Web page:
In developed nations, the percentage of household income spent on food can be as low as 7.4 per cent (USA). However, in less developed countries, this can be over 50 per cent (India and Philippines). The improvement of chicken production efficiency over the last 50 years, coupled with many other agricultural advances, has helped bring high–quality, low–fat animal protein within reach of all but the very poorest of individuals worldwide. Continued advances in genetics as well as the other associated improvements in optimisation of broiler production will bring chicken within the budget of all.

There is good evidence to suggest that the concerted efforts by Aviagen and other breeding companies have reduced the levels of physiological issues associated with modern, fast growing types of broilers. At the same time, improvements in absolute performance have greatly reduced the carbon footprint of the industry and will continue to do so.

Undoubtedly there will be emerging issues of welfare, sustainability and consumer ethics that will come to the forefront over time, which Aviagen is well placed to understand and react to. Genetic lag will continue to be an issue in these circumstances. It is important to understand that whilst selection for sustainability and welfare traits will continue, with additional power coming through genomics, management, nutrition, biosecurity and so on can have much more dramatic impacts on individual flocks in the field than genetics can.

References

Adams, W.M. (2006) The Future of Sustainability: Re-thinking Environment and Development in the Twenty-first Century. Report of the IUCN Renowned Thinkers Meeting, 29–31 January 2006.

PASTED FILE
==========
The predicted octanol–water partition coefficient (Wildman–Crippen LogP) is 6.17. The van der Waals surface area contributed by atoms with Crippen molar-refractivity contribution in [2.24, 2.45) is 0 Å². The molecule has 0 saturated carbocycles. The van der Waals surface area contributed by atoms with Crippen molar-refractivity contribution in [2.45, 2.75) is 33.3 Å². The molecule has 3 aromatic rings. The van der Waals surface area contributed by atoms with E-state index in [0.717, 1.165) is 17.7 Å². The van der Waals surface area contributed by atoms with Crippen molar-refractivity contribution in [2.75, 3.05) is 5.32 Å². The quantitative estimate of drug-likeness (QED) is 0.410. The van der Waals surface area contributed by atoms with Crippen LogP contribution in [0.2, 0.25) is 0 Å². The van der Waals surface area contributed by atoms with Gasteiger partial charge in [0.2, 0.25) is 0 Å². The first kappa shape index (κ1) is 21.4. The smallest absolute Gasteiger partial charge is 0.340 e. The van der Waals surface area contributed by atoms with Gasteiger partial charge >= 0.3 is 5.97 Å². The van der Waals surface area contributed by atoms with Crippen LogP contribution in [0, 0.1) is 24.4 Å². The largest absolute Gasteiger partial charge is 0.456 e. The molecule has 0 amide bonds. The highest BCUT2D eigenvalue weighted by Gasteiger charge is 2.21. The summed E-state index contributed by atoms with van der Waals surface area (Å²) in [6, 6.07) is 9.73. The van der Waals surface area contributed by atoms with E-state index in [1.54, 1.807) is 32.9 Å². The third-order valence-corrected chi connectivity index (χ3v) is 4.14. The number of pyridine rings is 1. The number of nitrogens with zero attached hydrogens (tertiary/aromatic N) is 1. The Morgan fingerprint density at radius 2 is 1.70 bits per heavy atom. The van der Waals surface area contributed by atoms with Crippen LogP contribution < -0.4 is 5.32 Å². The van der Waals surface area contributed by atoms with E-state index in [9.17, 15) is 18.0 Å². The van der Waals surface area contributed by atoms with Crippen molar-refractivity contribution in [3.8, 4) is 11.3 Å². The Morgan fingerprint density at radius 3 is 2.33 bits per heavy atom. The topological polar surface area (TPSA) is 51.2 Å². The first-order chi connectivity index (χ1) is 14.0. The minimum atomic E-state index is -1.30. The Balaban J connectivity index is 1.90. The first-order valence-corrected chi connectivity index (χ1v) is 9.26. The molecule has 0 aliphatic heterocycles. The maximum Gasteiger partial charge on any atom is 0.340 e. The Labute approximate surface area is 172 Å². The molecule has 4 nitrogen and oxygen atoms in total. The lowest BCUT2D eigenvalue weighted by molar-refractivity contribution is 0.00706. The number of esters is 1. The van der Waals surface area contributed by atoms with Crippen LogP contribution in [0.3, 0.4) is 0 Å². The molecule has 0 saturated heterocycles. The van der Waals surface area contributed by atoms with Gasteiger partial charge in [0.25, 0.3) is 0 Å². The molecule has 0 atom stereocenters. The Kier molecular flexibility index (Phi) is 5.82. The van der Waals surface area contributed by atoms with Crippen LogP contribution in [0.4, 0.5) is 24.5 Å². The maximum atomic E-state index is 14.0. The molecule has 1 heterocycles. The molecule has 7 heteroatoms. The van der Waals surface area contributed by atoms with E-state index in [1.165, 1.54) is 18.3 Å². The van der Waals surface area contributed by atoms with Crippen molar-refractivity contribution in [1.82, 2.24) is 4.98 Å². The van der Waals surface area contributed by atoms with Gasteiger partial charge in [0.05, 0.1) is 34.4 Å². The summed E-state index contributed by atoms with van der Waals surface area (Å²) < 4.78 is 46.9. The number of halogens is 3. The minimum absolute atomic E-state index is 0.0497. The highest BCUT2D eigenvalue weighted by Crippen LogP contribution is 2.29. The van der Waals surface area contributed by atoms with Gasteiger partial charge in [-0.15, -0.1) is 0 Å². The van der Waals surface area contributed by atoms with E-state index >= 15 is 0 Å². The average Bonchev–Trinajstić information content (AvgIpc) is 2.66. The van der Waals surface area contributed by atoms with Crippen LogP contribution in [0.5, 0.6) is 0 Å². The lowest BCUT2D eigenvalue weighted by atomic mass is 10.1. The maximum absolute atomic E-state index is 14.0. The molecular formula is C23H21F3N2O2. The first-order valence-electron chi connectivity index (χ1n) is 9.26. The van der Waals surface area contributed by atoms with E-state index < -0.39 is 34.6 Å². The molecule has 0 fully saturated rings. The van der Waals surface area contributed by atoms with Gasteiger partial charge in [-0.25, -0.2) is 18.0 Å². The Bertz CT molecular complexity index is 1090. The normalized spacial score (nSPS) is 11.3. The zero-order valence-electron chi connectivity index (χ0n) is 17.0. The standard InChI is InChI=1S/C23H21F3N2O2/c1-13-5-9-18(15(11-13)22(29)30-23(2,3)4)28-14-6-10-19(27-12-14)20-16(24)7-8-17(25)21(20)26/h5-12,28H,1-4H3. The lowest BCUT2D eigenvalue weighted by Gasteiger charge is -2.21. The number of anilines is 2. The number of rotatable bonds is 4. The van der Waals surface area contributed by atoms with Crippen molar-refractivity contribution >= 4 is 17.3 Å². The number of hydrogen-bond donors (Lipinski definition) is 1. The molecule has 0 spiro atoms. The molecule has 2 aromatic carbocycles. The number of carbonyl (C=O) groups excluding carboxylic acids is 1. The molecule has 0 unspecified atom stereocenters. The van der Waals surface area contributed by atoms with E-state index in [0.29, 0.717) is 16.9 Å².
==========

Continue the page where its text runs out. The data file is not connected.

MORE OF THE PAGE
Agriculture and AgriFood Canada (2010) 050P Poultry Condemnation Report by Species, www.agr.gc.ca

CIWF (2010) www.ciwf.org.uk/what_we_do/meat_chickens/default.aspx

Cooper M.D. and Wrathall J.H.M. (2010) Animal Welfare 19(S), 51-56.

DEFRA (2008) AC0208, A study of the scope for the application of research in animal genomics and breeding to reduce nitrogen and methane emissions from livestock based food chains, http://randd.defra.gov.uk/Document.aspx?Document=AC0204_7639_FRP.doc

Despommier (2010) The Vertical Farm: Feeding the World in the 21st Century EC Council Directive 2007/43/EC regarding the welfare of meat chickens (broilers), www.dardni.gov.uk/index/publications/pubs-dard-animal-health/pubs-ahw-broiler-directive.htm

Havenstein G.B., Ferket P.R. and Qureshi M.A. (2003) Poultry Science 82, 1500-1508)

Laughlin K. (2006) personal communication.

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Pedersen J.S., David B. and Waldenstedt L., 2005. Gemensam Nordisk Fjæderfætidsskrift Monitoring of leg quality in Denmark, Norway and Sweden.

Sanotra G.S. (1999) Registrering af aktuel benstyrke hos slagtekyllinger (Velfærdsmoniteringsprojekt). Dyrenes Beskyttelese, Köpenhamn. (Danish Animal Welfare Society).

USDA (2006) Poultry Yearbook

Whitehead C.C. (2010) Proceedings of Australian Poultry. Science Symposium

World Commission on Environment and Development (1987) Our Common Future, Oxford, Oxford University Press, p.43.

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Further Reading

- You can view other papers presented at the Australian Poultry Science Symposium 2011 by clicking here.


March 2012